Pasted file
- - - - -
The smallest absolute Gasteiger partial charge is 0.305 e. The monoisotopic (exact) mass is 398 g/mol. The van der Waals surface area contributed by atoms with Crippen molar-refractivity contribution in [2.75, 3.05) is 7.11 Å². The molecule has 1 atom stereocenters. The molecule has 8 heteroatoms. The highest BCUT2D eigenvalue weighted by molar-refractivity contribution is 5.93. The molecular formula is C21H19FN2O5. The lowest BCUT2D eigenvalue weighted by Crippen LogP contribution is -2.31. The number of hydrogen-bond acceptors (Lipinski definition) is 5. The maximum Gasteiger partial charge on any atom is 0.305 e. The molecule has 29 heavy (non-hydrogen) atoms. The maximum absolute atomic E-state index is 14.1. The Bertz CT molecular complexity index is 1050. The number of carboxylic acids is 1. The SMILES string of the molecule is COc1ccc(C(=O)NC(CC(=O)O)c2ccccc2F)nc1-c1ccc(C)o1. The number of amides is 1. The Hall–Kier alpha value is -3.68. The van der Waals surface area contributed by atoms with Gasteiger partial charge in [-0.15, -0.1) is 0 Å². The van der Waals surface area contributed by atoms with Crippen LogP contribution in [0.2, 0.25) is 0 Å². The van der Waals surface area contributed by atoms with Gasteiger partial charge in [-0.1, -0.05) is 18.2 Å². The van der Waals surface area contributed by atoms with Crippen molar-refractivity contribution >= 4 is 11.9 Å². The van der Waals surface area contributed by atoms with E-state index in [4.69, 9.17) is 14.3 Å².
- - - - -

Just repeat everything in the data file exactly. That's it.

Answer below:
The smallest absolute Gasteiger partial charge is 0.305 e. The monoisotopic (exact) mass is 398 g/mol. The van der Waals surface area contributed by atoms with Crippen molar-refractivity contribution in [2.75, 3.05) is 7.11 Å². The molecule has 1 atom stereocenters. The molecule has 8 heteroatoms. The highest BCUT2D eigenvalue weighted by molar-refractivity contribution is 5.93. The molecular formula is C21H19FN2O5. The lowest BCUT2D eigenvalue weighted by Crippen LogP contribution is -2.31. The number of hydrogen-bond acceptors (Lipinski definition) is 5. The maximum Gasteiger partial charge on any atom is 0.305 e. The molecule has 29 heavy (non-hydrogen) atoms. The maximum absolute atomic E-state index is 14.1. The Bertz CT molecular complexity index is 1050. The number of carboxylic acids is 1. The SMILES string of the molecule is COc1ccc(C(=O)NC(CC(=O)O)c2ccccc2F)nc1-c1ccc(C)o1. The number of amides is 1. The Hall–Kier alpha value is -3.68. The van der Waals surface area contributed by atoms with Gasteiger partial charge in [-0.15, -0.1) is 0 Å². The van der Waals surface area contributed by atoms with Crippen LogP contribution in [0.2, 0.25) is 0 Å². The van der Waals surface area contributed by atoms with Gasteiger partial charge in [-0.1, -0.05) is 18.2 Å². The van der Waals surface area contributed by atoms with Crippen molar-refractivity contribution >= 4 is 11.9 Å². The van der Waals surface area contributed by atoms with E-state index in [4.69, 9.17) is 14.3 Å².